The primary outcomes of this secondary analysis of the MOTIVATE-HF study were improvement in caregiver self-efficacy while caring for patients living with heart failure and caregiver contributions to self-care for these patients following motivational interviewing.
A secondary analysis of data from patients living with heart failure and their caregivers, conducted as part of the MOTIVATE-HF (MOTIVATional interviewing to Improve Self-care in Heart Failure Patients) trial, shows that although caregivers were able to improve their how well they provided care following motivational interviewing—via betterment of self-efficacy—the amount of care they provided did not improve concurrently.
“Caregiver self-efficacy, which is caregiver confidence in the ability to help the patient in performing self-care, directly influences caregiver contribution to self-care, while acting as a mediator between predictors of caregiver contribution to self-care and caregiver contribution to self-care itself,” the study authors noted. “Although caregiver self-efficacy is associated with patient and caregiver outcomes, evidence on interventions aiming to improve this variable, as well as CC to self-care, is scarce.”
These findings were presented by Giulia Locatelli, PhD candidate at the University of Rom Tor Vergata and the Australian Catholic University, during a rapid-fire oral abstract session at this year’s ACNAP-EuroHeartCare conference held May 21-24 in Madrid, Spain, and online.
All of the caregivers (n = 235) and patients (n = 238) who participated in this subanalysis were divided into 3 study groups; they were recruited from 3 medical centers in Italy. Arm 1 comprised motivational interviewing for patients, arm 2 was motivational interviewing for patients and caregivers, and arm 3 was usual care. The primary outcomes were improvement in caregiver self-efficacy while caring for patients living with heart failure and caregiver contributions to self-care for these patients following motivational interviewing.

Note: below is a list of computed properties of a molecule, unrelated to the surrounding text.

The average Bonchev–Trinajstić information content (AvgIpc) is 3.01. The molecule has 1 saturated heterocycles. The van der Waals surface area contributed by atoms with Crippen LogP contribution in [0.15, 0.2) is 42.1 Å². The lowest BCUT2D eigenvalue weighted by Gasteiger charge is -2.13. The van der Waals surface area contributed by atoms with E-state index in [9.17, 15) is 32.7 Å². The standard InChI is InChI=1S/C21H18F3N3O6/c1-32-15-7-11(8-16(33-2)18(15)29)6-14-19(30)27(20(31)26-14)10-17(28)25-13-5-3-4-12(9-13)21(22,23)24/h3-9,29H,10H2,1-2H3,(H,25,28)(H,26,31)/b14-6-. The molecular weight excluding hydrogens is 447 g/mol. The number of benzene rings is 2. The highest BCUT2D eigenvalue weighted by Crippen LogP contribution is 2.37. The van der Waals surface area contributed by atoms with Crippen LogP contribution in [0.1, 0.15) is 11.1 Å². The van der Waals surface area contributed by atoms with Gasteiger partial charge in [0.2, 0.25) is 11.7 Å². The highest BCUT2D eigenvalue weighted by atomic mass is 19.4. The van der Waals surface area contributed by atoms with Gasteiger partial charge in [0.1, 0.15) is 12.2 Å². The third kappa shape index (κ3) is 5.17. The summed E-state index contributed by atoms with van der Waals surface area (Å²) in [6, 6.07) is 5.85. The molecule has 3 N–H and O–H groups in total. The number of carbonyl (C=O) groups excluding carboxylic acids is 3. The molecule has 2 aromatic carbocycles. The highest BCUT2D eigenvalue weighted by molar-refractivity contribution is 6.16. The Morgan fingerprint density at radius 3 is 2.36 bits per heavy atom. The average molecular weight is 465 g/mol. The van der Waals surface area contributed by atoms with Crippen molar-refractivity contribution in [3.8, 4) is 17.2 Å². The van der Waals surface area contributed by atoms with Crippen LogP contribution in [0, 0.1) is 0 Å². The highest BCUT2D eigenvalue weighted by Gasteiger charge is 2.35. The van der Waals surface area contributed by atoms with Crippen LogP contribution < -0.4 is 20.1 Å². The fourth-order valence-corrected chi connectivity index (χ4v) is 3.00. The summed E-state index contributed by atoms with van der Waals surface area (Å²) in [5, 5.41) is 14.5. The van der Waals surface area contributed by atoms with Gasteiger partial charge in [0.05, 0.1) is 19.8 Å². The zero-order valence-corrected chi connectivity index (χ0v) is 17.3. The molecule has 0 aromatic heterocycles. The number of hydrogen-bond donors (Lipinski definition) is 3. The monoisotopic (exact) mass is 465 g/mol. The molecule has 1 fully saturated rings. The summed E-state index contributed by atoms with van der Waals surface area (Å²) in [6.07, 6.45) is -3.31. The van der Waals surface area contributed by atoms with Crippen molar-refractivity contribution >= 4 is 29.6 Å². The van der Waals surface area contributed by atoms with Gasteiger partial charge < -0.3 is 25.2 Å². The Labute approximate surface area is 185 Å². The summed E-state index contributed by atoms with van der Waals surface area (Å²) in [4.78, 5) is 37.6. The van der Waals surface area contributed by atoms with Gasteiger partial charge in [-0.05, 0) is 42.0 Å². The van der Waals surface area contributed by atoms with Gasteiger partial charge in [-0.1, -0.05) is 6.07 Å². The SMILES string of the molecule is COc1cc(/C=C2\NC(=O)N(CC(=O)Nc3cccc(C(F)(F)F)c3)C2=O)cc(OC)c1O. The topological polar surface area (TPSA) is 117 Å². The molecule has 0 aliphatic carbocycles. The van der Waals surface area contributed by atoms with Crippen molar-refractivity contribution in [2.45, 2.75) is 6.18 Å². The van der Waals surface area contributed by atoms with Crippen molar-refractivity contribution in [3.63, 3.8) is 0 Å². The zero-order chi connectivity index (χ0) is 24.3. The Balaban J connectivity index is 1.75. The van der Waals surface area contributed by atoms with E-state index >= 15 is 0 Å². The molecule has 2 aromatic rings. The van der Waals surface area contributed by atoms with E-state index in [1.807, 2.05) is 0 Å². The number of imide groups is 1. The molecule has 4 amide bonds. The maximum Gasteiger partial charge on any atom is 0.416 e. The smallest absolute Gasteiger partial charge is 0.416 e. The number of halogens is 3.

Following assessment of the caregivers via the Caregiver Contribution to Self-Care of HF Index, these results were seen:
A longitudinal mixed linear model that considered time, living with a patient, randomization arm, and interaction confirmed that caregiver self-efficacy significantly improved (β ̂ = 1.39; 95% CI, 0.02-2.75; P = .046) and that their contributions to patient self-care also improved over time. However, the latter was determined to not be statistically significant.
Those receiving the motivational interviewing intervention had 1 in-person session and 3 telephone sessions, and their data were collected at 6 time points: baseline, before the intervention, and at 3, 6, 9, and 12 months post enrollment. Sixty percent of the caregivers lived with their patients, and 61.9% of the patients had a New York Heart Association class II heart failure diagnosis.
“Further studies need to better understand how caregiver self-efficacy affects the caregiver contribution to self-care, how caregiver self-efficacy can be further improved, and the necessary intensity of motivational interviewing to improve caregiver contributions to self-care,” the authors concluded. “Our results show that motivational interviewing was effective in improving caregiver self-efficacy, but not the caregiver contribution to self-care. This may indicate that MI was able to improve how well caregivers were supporting patients, as showed by improvements in self-efficacy, but not how much they were doing it.”
Locatelli G, Zeffiro V, Occhino G, et al. Motivational interviewing improves caregiver self-efficacy in heart failure: a secondary outcome analysis of the MOTIVATE-HF trial. Presented at: ACNAP-EuroHeartCare 2022; May 21-24, 2022; Madrid, Spain, and online.